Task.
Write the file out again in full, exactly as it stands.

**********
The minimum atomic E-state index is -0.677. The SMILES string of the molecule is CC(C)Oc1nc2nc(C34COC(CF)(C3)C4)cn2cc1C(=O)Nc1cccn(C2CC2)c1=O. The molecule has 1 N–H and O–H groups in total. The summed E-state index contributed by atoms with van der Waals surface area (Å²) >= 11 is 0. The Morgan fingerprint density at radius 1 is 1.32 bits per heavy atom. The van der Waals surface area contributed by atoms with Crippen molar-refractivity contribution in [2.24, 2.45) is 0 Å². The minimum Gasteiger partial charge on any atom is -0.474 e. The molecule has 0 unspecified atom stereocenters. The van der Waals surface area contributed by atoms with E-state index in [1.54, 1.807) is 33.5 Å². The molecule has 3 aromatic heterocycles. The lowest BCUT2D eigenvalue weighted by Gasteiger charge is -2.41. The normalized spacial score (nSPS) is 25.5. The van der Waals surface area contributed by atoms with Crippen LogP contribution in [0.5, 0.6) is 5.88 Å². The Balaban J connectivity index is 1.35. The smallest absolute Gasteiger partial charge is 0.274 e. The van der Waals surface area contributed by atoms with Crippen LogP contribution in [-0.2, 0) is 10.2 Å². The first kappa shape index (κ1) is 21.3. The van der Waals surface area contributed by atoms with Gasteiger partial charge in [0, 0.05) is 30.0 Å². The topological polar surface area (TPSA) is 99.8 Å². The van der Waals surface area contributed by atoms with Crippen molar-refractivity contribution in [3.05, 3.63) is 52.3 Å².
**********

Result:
The minimum atomic E-state index is -0.677. The SMILES string of the molecule is CC(C)Oc1nc2nc(C34COC(CF)(C3)C4)cn2cc1C(=O)Nc1cccn(C2CC2)c1=O. The molecule has 1 N–H and O–H groups in total. The summed E-state index contributed by atoms with van der Waals surface area (Å²) >= 11 is 0. The Morgan fingerprint density at radius 1 is 1.32 bits per heavy atom. The van der Waals surface area contributed by atoms with Crippen molar-refractivity contribution in [2.24, 2.45) is 0 Å². The minimum Gasteiger partial charge on any atom is -0.474 e. The molecule has 0 unspecified atom stereocenters. The van der Waals surface area contributed by atoms with E-state index in [1.54, 1.807) is 33.5 Å². The molecule has 3 aromatic heterocycles. The lowest BCUT2D eigenvalue weighted by Gasteiger charge is -2.41. The normalized spacial score (nSPS) is 25.5. The van der Waals surface area contributed by atoms with Crippen LogP contribution in [0.5, 0.6) is 5.88 Å². The Balaban J connectivity index is 1.35. The smallest absolute Gasteiger partial charge is 0.274 e. The van der Waals surface area contributed by atoms with Crippen LogP contribution in [-0.2, 0) is 10.2 Å². The first kappa shape index (κ1) is 21.3. The van der Waals surface area contributed by atoms with Gasteiger partial charge in [0, 0.05) is 30.0 Å². The topological polar surface area (TPSA) is 99.8 Å². The van der Waals surface area contributed by atoms with Crippen molar-refractivity contribution in [3.05, 3.63) is 52.3 Å².